Carpentry is one of the oldest artisan skills co-opted by the props artisan. Every culture that exists near trees utilizes wood as a construction material in some way. It was inevitable that they would also build their various theatre articles out of wood. Masks, used in early rituals, were often wooden. In medieval Europe, various guilds sponsored plays which were related to their specific trade. For example, the ship builders’ guild would put on a play about Noah’s Ark, and the Bakers’ Guild would provide the accouterments for The Last Supper. Furniture, then, was most likely built by actual craftsmen as needed.
Likewise, France in the time of Moliere saw craftsmen building props. The theatre was controlled by the monarchy, which also controlled the various guilds, who enjoyed monopolies in their industries. Thus, if a play called for a chair or table which could not be borrowed, the specific furniture guild could be called upon to construct what was needed.
Several societal innovations occurred which brought carpentry out of the guilds and more accessible to the average prop master. The industrial revolution brought standardized parts and mass production. This greatly improved the quality and amount of carpentry tools which were available to the general public. Tools such as highly accurate marking devices, truer saws, and mechanically-advantaged drills increased the speed and efficiency of carpentry to the point where a more generally-trained property master could now construct custom props out of wood for a show.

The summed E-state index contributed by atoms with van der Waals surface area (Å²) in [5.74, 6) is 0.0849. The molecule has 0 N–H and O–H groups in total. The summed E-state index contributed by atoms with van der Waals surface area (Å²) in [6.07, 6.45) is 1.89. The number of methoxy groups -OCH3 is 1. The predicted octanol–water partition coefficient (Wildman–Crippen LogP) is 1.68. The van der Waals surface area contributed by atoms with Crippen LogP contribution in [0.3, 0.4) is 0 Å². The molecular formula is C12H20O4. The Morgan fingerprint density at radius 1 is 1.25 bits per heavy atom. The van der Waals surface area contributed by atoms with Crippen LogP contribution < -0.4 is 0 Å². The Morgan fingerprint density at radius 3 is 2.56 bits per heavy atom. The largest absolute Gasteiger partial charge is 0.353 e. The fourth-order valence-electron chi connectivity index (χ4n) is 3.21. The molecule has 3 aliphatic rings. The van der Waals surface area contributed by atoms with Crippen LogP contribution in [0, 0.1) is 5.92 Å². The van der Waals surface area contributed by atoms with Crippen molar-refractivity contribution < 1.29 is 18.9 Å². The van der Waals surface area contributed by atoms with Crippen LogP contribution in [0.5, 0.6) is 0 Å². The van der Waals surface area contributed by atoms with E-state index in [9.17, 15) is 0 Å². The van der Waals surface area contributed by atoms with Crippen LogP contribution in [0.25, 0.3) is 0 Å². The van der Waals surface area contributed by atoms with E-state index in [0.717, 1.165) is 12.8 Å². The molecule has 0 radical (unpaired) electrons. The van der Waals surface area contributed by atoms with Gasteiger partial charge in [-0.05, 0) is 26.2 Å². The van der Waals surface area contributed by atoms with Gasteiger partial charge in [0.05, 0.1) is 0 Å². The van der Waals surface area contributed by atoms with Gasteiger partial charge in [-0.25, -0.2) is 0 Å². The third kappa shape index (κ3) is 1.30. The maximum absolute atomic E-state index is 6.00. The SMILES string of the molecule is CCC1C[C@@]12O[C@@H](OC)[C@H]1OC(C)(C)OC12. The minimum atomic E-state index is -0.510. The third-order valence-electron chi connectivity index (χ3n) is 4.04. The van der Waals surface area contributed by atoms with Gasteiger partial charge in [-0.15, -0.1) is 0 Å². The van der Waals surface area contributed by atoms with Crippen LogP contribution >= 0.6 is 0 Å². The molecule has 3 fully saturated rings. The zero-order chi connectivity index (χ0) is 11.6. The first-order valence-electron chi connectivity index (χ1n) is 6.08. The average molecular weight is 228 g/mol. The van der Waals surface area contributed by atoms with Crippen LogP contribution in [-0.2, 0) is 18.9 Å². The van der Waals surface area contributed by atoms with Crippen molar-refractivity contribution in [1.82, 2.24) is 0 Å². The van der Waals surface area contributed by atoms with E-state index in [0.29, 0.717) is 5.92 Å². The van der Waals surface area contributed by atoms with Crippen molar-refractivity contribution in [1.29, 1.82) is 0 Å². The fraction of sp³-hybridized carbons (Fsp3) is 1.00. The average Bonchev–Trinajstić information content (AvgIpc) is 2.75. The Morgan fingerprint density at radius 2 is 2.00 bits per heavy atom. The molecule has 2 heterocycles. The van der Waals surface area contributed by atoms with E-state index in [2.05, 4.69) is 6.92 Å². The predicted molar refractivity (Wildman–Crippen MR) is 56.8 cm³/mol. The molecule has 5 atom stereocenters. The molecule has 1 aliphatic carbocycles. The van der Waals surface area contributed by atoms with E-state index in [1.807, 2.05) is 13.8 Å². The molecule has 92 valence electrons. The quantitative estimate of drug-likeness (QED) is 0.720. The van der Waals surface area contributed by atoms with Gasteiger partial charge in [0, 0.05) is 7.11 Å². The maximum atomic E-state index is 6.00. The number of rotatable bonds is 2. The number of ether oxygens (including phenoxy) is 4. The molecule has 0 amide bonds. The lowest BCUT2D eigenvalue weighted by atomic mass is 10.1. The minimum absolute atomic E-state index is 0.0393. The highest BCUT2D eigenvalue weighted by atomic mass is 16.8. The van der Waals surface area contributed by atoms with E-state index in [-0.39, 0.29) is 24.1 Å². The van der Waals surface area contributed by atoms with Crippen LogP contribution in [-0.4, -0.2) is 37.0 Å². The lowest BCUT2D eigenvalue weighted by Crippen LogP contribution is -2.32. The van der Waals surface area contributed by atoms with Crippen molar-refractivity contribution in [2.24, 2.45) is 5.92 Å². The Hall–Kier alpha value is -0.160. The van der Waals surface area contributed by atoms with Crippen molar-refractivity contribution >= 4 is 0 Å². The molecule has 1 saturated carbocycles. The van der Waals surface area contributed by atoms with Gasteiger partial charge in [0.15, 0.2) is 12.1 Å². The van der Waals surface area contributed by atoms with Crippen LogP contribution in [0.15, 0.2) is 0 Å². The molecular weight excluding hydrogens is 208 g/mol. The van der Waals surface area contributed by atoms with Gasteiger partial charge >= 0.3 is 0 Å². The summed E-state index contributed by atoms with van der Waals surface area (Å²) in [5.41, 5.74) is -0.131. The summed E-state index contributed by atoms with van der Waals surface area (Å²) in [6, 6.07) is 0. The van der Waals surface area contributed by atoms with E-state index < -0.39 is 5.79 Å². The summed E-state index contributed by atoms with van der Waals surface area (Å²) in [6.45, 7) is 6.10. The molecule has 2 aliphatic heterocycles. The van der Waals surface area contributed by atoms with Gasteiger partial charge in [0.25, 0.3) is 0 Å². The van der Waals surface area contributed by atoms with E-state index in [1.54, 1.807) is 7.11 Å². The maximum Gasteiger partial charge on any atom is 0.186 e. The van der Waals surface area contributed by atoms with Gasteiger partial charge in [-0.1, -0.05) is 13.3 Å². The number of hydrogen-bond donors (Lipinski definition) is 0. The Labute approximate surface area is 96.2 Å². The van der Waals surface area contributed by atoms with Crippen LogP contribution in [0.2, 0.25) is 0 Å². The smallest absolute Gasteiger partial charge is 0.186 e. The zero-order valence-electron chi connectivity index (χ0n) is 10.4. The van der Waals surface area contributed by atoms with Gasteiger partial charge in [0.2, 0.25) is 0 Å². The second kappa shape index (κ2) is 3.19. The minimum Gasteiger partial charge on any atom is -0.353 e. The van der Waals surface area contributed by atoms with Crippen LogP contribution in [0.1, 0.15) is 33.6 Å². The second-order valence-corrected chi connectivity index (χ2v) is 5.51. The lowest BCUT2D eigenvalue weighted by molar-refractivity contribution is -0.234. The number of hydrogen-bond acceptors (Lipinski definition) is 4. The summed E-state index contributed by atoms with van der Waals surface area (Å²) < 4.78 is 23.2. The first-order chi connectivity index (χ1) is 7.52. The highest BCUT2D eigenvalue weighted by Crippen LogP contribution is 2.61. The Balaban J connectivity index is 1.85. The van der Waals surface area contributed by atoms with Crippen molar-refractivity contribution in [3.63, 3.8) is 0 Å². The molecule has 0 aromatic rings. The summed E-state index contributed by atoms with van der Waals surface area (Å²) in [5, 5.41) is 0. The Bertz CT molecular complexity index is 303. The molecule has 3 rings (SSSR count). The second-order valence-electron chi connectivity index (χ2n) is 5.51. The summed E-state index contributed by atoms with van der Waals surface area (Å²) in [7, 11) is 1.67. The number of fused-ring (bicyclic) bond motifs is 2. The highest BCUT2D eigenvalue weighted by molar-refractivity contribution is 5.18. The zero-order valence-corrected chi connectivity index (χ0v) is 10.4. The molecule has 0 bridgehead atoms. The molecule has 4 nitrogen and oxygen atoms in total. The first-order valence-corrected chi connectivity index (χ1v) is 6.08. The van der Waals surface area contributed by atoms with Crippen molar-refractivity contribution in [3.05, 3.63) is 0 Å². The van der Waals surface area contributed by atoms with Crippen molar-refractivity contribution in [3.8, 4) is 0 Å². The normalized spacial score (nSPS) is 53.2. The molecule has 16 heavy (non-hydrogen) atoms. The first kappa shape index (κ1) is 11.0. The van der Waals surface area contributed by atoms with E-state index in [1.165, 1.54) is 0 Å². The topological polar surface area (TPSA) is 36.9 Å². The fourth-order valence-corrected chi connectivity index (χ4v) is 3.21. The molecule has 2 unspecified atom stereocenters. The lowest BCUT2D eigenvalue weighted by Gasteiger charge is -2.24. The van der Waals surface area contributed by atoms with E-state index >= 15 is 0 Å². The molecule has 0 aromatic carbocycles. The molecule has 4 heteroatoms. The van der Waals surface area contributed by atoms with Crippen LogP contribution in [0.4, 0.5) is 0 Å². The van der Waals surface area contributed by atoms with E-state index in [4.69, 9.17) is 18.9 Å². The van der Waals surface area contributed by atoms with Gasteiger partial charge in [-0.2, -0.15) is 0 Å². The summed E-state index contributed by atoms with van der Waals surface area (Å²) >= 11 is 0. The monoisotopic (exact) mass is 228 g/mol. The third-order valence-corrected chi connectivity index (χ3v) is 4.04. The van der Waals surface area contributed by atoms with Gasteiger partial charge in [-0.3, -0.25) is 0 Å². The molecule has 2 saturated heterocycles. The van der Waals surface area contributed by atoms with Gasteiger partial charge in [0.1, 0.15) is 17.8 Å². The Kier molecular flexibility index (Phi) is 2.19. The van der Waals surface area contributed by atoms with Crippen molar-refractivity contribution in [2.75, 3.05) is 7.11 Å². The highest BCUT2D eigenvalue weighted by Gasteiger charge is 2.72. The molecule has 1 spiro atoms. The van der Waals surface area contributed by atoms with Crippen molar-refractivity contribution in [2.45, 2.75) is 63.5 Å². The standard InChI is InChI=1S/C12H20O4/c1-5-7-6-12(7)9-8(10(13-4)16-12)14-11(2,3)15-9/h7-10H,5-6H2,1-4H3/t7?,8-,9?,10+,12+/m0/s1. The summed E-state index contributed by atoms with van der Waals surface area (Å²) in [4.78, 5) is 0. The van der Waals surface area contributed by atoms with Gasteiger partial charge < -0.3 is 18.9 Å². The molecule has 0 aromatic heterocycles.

The second innovation, which is really an extension of the first, is the introduction of electrical power tools. Tools which relied on power were certainly available long before electricity; animal, water and steam power could drive a shaft in a large shop, which in turn, drove any number of large power tools. Electricity made it possible to escape the line and bring the tool anywhere. A prop master could now use a table saw or band saw in a basement of a theatre as long as they had an electrical outlet down there. If they needed to bring a tool to another part of the theatre, they could. The great leap forward came not just in the greater speed and efficiency of these tools, but also the ability to set up a shop in nearly any location. This innovation continued with the introduction and improvement of battery-operated power tools. These days, you can perform just about anything on a cordless tool as you can with a corded one.
These innovations should not be overlooked. If you’ve ever ripped multiple pieces from a full-length piece of plywood, imagine having to do the same thing with a handsaw. The sheer amount of carpentry which a props artisan can accomplish in one day is far greater by magnitudes than what was possible in the days before Vaudeville.